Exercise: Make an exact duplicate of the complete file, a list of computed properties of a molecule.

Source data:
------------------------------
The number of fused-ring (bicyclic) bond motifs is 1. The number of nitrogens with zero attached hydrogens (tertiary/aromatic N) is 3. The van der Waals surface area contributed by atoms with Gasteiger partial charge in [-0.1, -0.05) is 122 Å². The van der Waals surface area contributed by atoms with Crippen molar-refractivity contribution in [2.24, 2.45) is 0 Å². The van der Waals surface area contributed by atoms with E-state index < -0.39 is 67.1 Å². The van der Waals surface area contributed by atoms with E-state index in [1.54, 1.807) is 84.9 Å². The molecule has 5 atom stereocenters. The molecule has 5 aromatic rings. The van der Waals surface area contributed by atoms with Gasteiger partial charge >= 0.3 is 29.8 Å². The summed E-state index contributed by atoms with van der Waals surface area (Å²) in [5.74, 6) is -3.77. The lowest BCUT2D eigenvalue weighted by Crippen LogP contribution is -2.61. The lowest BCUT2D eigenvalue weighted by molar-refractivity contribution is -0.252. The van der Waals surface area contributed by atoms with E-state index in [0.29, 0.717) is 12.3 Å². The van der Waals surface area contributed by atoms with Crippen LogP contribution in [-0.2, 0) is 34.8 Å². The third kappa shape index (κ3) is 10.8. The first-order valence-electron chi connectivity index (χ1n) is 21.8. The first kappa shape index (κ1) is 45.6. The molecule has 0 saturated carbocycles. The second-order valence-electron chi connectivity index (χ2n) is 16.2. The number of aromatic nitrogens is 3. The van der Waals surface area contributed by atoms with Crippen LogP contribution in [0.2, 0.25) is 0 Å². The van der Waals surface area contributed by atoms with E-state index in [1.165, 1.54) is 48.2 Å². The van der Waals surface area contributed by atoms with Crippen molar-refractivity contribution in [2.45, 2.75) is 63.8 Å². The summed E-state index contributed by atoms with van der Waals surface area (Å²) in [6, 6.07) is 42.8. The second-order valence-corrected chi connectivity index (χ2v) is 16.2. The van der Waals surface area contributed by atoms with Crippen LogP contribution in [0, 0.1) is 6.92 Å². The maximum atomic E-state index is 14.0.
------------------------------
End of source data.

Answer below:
The number of fused-ring (bicyclic) bond motifs is 1. The number of nitrogens with zero attached hydrogens (tertiary/aromatic N) is 3. The van der Waals surface area contributed by atoms with Gasteiger partial charge in [-0.1, -0.05) is 122 Å². The van der Waals surface area contributed by atoms with Crippen molar-refractivity contribution in [2.24, 2.45) is 0 Å². The van der Waals surface area contributed by atoms with E-state index < -0.39 is 67.1 Å². The van der Waals surface area contributed by atoms with E-state index in [1.54, 1.807) is 84.9 Å². The molecule has 5 atom stereocenters. The molecule has 5 aromatic rings. The van der Waals surface area contributed by atoms with Gasteiger partial charge >= 0.3 is 29.8 Å². The summed E-state index contributed by atoms with van der Waals surface area (Å²) in [5.74, 6) is -3.77. The lowest BCUT2D eigenvalue weighted by Crippen LogP contribution is -2.61. The lowest BCUT2D eigenvalue weighted by molar-refractivity contribution is -0.252. The van der Waals surface area contributed by atoms with E-state index in [0.29, 0.717) is 12.3 Å². The van der Waals surface area contributed by atoms with Crippen LogP contribution in [-0.2, 0) is 34.8 Å². The third kappa shape index (κ3) is 10.8. The first-order valence-electron chi connectivity index (χ1n) is 21.8. The first kappa shape index (κ1) is 45.6. The molecule has 0 saturated carbocycles. The second-order valence-electron chi connectivity index (χ2n) is 16.2. The number of aromatic nitrogens is 3. The van der Waals surface area contributed by atoms with Crippen LogP contribution in [0.2, 0.25) is 0 Å². The van der Waals surface area contributed by atoms with E-state index in [1.165, 1.54) is 48.2 Å². The van der Waals surface area contributed by atoms with Crippen molar-refractivity contribution in [2.45, 2.75) is 63.8 Å². The summed E-state index contributed by atoms with van der Waals surface area (Å²) in [6, 6.07) is 42.8. The second-order valence-corrected chi connectivity index (χ2v) is 16.2. The van der Waals surface area contributed by atoms with Crippen LogP contribution in [0, 0.1) is 6.92 Å². The maximum atomic E-state index is 14.0.